Will renaming of Allahabad as Prayagraj be the precursor of bifurcation of the behemoth state of Uttar Pradesh? The decision now awaits Centre’s approval.
Yogi Adityanath has fulfilled a quarter-century-old agenda of the BJP by deciding to restore the name Prayagraj, replacing Allahabad. The decision of the Uttar Pradesh Cabinet now awaits Centre’s approval. The first BJP Chief Minister, Kalyan Singh mooted the idea in 1992 but the dismissal of his government after the Babri demolition made this an unfinished agenda. A decade later in 2001, Rajnath Singh tried to take it forward, but political instability and resultant President’s Rule obstructed him. Last week, Yogi announced the decision in Allahabad while presiding over a review meeting on the forthcoming Kumbh Mela and promptly followed it up with a Cabinet decision in Lucknow. Samajwadi Party leader Akhilesh Yadav and some fringe leaders of Congress have criticised the move, but it has been welcomed by a large number of scholars of Allahabad. Justice Markandey Katju, who hails from Allahabad, tweeted to welcome the move and suggested the renaming of 18 towns of the state, viz, Agra to Agastyanagar, Lucknow to Laxmanpur, etc. Vishwa Hindu Parishad has demanded the renaming of Faizabad as Ayodhya.
Cities have been renamed earlier—Madras to Chennai; Calcutta to Kolkata; Poona and Bombay to Pune and Mumbai, respectively. China renamed Peking to Beijing and Canton to Guangzhou; Soviet era Leningrad and Stalingrad became St. Petersburg and Volgograd in Russia. Turkey’s Constantinople is now Istanbul. The renaming of Allahabad, however, has invited flak as it is being seen as a move to obliterate the legacy of Emperor Akbar.
Dr Ramnaresh Tripathi, director of the Allahabad chapter of the Bharatiya Vidya Bhavan, who participated in the meeting on 13 October, where the decision to restore Prayagraj was taken, says the name Prayag (place of offerings) is a Sanskrit sandhi: Pra+Yagna, perpetual yagna. In ancient times yagnas were perpetually held in the confluence of rivers as rishis chose to locate their ashrams near the water source. There are 14 prayags, 13 of them in Uttarakhand—Vishnuprayag, Devprayag, Karnaprayag, Nandprayag, Rudraparayag, etc. The confluence of the Yamuna and Ganga is considered the supreme prayag and hence the name Prayagraj.
Dr Tripathi narrates an anecdote on the origin of Allahabad. Emperor Akbar came to the confluence of the Ganga and Yamuna in 1575. The strategic location, surrounded by waters on three sides, attracted his attention and he camped there. There was no settlement on the banks of Ganga and Yamuna where Allahabad stands, but across the confluence (Sangam) in Jhusi (now a tehsil town) was the capital of the local king, Harveg. Akbar asked for a meeting. Harveg, overwhelmed by the presence of the Mughal emperor, was at a loss—what gift should he carry? One of his advisors was a Brahmin from neighbouring Rewa region, Mahesh Das, who suggested that if the emperor was camping at the Sangam perhaps his intention was to set up a fort there. Accompanied by Mahesh Das, Harveg carried a gift of basic construction material placed on a silver platter. Akbar was pleased at the innovative gift and queried how Hardev fathomed his thought. The king introduced Mahesh Das to the emperor. Akbar made him his advisor forthwith. Though known for his wit and humour, Mahesh Das proved a successful leader of military campaigns. He died in harness while leading an expedition in the Swat region of present day Pakistan. Birbal, the name bestowed by Akbar, was essentially an offshoot of Veer Var—great warrior—a name Mahesh Das earned not for his wit, but his strategic thinking.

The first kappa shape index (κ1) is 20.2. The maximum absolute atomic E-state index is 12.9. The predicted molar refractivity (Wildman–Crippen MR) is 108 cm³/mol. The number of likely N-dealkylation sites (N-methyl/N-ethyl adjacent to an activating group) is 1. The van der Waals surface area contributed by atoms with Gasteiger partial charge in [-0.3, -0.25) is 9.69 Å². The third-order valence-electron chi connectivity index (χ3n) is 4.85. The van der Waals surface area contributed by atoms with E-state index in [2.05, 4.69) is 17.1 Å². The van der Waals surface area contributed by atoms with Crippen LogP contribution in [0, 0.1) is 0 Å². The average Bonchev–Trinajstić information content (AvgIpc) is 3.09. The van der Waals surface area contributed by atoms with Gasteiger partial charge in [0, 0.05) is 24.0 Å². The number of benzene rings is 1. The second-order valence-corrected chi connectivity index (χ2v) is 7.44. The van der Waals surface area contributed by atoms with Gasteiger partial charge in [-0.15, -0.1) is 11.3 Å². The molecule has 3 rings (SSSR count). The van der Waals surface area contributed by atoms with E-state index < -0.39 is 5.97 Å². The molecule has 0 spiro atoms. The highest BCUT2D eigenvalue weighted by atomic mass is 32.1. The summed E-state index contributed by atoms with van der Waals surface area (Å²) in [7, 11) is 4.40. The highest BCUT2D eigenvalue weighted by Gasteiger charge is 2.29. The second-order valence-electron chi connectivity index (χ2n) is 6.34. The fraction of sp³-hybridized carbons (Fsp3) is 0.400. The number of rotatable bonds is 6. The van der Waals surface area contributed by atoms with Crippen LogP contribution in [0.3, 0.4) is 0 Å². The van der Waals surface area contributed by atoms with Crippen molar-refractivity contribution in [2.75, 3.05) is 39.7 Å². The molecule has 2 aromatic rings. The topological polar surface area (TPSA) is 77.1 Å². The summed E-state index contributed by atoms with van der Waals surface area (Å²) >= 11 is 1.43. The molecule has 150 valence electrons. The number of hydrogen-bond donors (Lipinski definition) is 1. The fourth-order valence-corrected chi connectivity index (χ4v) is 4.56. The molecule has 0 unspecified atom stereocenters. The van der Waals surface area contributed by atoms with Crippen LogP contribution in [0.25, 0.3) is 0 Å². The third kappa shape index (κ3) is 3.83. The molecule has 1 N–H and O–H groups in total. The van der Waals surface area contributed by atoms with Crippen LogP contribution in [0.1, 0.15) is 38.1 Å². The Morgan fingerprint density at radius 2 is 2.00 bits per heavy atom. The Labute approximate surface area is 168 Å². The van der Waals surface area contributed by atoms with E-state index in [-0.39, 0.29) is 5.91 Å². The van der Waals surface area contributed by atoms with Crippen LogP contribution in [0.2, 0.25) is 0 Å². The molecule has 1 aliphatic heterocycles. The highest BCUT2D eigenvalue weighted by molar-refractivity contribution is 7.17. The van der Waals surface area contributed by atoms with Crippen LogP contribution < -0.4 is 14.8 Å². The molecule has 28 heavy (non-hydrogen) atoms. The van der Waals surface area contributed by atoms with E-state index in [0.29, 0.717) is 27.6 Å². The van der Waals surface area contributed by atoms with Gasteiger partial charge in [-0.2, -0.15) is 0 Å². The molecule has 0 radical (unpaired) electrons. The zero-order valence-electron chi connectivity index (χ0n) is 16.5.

Akbar built the Allahabad fort, which was completed in 1583. The fort and the adjunct city were named Illalabas—the abode of the God (Illah). The syncretic religion, Din-i-Illahi (religion of God) which Akbar sought to promote with almost no success perhaps influenced the name Illahabas, which later became Illahabad in the reign of Jehangir and Allahabad, renamed by Shahjahan.
The fort’s vicinity was used by Lord Canning, the first Viceroy of India for a grand durbar on 1 November 1858, where he read out Queen Victoria’s proclamation that the Crown had assumed the governance of India, superseding the regime of East India Company. Canning travelled to Allahabad from the then British centre of power, Calcutta. Thus, for one day Allahabad served as the capital of British rule in India. (Its central location in the subcontinent may have influenced Canning.) It served as the headquarters of the North West Provinces, the first capital of United Provinces (prior to Lucknow) and was the place where the AICC session was held in 1888. On 29 December 1930, the Muslim League proposed Pakistan for the first time in its Allahabad session.
The Nehru clan moved in when the High Court was shifted from Agra in 1880—three Prime Ministers were provided by the Anand Bhavan. Three other PMs—Lal Bahadur Shastri, V.P. Singh and Chandrashekhar had roots in Allahabad. It was the 1988 summer byelection victory of V.P. Singh which made the verdict of Allahabad a game changer: it heralded the end of Rajiv Gandhi’s government and the resultant decline and decimation of Congress power at the Centre.
Will renaming of Allahabad as Prayagraj be the precursor of bifurcation of the behemoth state of Uttar Pradesh? Perhaps Prayagraj will emerge as a capital again, of a state carved out of the eastern and central regions of UP some day.